It's always better not to do it too quietly :)

So, my opinion on this discussion is that anyone has his own method and routine for tuning. I don't believe in standardization, in these issues.

August 24, 2021, 9:42 PM · I teach my students to tune to the A and then tune their other strings by fifths.

It absolutely drives me crazy when students bow loudly while tuning. When in an ensemble, it is rude, and even when in the privacy of the practice room it can affect the pitch of the strings. I teach them to tune by bowing quietly near the tip.

August 25, 2021, 6:44 AM · Now, if they all had Wittner geared pegs fitted..... !


August 25, 2021, 7:48 AM · I switched to the D'Addario NS Micro Tuner when they first appeared. It avoids the problem of trying to tune to source not by overbowing the A string to hear yourself clearly. It is also close enough for E and D strings but tuning the G by ear is better. One other advantage of this tuner, which can be kept on the instrument (violin or viola) when playing is that it is perfect for retuning for temporary scordatura passages.

The D'Addario NS Micro Tuner clearly shows how the string pitch varies with bow force on the string.

If you can get agreement from the oboist to always tune to a specific frequency, setting that on your tuner will assure you will be right. I've been fortunate to be able to tune that way (to A=440 Hz) for the past decade or so. My string ensemble always tunes A to 440 Hz as did my previous pianists.

August 25, 2021, 8:13 AM · I'm a quiet tuner (having been instructed to tune quietly by a former student of Heifetz). However, I've always wondered whether it would be better to tune loudly before playing a solo. Even in pp sections in a solo, you're never going to be playing quietly. And so your pitch is already slightly off before you start. In an ensemble, however, you will be playing pp and ppp sections as quietly as you tuned.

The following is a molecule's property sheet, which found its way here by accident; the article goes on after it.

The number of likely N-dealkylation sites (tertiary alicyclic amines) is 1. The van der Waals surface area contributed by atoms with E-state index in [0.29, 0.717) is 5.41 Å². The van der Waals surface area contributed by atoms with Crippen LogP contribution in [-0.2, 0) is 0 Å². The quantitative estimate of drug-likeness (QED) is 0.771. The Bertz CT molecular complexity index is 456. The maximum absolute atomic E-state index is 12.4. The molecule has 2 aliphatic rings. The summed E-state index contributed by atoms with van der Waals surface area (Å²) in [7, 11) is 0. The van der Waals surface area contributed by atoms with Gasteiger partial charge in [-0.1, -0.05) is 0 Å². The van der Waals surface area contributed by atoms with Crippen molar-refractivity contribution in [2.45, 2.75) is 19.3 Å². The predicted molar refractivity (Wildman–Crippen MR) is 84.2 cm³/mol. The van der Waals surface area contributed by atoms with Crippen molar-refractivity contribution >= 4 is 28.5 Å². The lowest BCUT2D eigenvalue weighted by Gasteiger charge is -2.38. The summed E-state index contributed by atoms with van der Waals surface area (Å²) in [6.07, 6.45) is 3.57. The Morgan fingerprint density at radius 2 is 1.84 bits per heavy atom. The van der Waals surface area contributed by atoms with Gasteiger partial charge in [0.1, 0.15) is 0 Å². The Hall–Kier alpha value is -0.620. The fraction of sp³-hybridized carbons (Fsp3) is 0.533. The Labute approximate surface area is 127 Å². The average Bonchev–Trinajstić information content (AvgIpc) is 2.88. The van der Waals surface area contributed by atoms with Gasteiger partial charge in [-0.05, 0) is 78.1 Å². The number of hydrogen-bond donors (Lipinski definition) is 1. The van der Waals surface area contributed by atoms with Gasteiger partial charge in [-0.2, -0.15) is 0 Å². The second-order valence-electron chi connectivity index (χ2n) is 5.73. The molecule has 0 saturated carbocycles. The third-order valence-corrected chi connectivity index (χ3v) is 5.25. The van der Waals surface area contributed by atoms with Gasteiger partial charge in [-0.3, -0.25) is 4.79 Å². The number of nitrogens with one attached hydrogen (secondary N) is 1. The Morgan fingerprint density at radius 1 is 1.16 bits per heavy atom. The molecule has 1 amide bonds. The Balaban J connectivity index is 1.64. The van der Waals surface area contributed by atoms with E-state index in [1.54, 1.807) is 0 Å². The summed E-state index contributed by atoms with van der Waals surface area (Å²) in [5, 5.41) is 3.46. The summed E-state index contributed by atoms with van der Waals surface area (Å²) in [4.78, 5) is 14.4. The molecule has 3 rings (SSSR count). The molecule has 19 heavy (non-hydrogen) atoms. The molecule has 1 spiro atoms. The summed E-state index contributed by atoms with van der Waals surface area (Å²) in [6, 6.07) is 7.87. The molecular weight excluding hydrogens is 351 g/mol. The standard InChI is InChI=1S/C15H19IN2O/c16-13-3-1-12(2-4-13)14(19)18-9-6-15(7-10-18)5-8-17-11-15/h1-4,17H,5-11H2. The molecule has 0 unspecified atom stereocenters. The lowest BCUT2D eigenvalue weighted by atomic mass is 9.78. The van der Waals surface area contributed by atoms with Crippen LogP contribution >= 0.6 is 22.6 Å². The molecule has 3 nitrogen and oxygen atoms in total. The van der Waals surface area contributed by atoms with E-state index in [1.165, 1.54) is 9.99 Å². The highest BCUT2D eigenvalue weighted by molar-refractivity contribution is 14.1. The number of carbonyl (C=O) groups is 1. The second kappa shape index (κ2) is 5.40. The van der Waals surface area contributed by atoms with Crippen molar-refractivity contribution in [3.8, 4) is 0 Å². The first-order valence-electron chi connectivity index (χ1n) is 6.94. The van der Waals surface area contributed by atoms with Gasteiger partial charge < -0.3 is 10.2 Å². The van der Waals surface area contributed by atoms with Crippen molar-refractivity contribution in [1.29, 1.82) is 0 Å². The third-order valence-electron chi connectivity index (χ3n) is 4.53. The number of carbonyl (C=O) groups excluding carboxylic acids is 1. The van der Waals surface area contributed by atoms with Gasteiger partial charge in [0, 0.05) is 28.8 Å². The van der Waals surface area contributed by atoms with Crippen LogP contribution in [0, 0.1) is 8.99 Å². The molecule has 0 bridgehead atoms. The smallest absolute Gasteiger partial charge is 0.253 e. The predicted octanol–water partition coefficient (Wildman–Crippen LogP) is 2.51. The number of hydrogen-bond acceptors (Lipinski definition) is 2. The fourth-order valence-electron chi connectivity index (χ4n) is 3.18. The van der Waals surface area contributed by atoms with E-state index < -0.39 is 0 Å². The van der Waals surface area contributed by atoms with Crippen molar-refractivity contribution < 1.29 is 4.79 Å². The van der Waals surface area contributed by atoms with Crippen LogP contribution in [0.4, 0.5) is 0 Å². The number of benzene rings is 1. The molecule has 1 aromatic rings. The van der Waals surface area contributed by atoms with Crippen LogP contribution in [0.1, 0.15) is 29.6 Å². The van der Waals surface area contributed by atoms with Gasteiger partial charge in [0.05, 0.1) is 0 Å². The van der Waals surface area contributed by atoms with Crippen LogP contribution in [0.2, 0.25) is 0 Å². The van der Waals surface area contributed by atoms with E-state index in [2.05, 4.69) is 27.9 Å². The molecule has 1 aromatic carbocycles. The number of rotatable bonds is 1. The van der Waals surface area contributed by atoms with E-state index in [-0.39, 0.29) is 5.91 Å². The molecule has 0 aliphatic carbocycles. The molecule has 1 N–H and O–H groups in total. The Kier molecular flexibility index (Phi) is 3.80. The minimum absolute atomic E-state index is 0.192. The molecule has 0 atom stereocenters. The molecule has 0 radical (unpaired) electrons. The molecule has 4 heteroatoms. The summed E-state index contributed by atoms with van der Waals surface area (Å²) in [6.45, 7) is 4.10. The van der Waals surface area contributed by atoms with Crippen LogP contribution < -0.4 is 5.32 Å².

August 25, 2021, 9:12 AM · I forgot to write that i have Wittner Finetunes pegs in all of my violins !
The difference in spent time, when tuning for example in orchestra, is very wide between me and all of my student colleagues :)
August 25, 2021, 2:41 PM · While studying with Ken Goldsmith, he taught tuning to the D because the fifths on the piano are compressed.

Tuning the A to the piano and then perfect fifths on the violin will lead to the G being a little flat. Although tuning the D to the piano and then with perfect fifths on the violin will result in the E a little sharp, a sustained open E is much more rare than the open G and so this compromise is a more workable solution.

August 25, 2021, 4:48 PM · I generally tune my G borderline sharp and my E borderline flat.
August 25, 2021, 5:47 PM · At a masterclass in Miami in 1975, Samuel Applebaum taught me to tune my violin quietly, in fifths, and using only up bows at the tip of the bow. I still tune this way!
Edited: August 25, 2021, 8:14 PM · continued-- The piano perfect fifths are 2 cents, 2/100 of a half step, short. When tuning to the piano A, the Cello and Viola C will sound 6 cents, 6/100 flat, compared to the piano C. Our best margin of error that we hear for melodic intervals is about 5-6 cents. Tuning to the piano D fixes that problem. Playing the open strings as a double-stop perfect fifth is different. Our margin of error is much smaller, because we hear the "beats", the interference tones of the harmonics.
August 25, 2021, 9:08 PM · Thank you Joel! That's the stuff.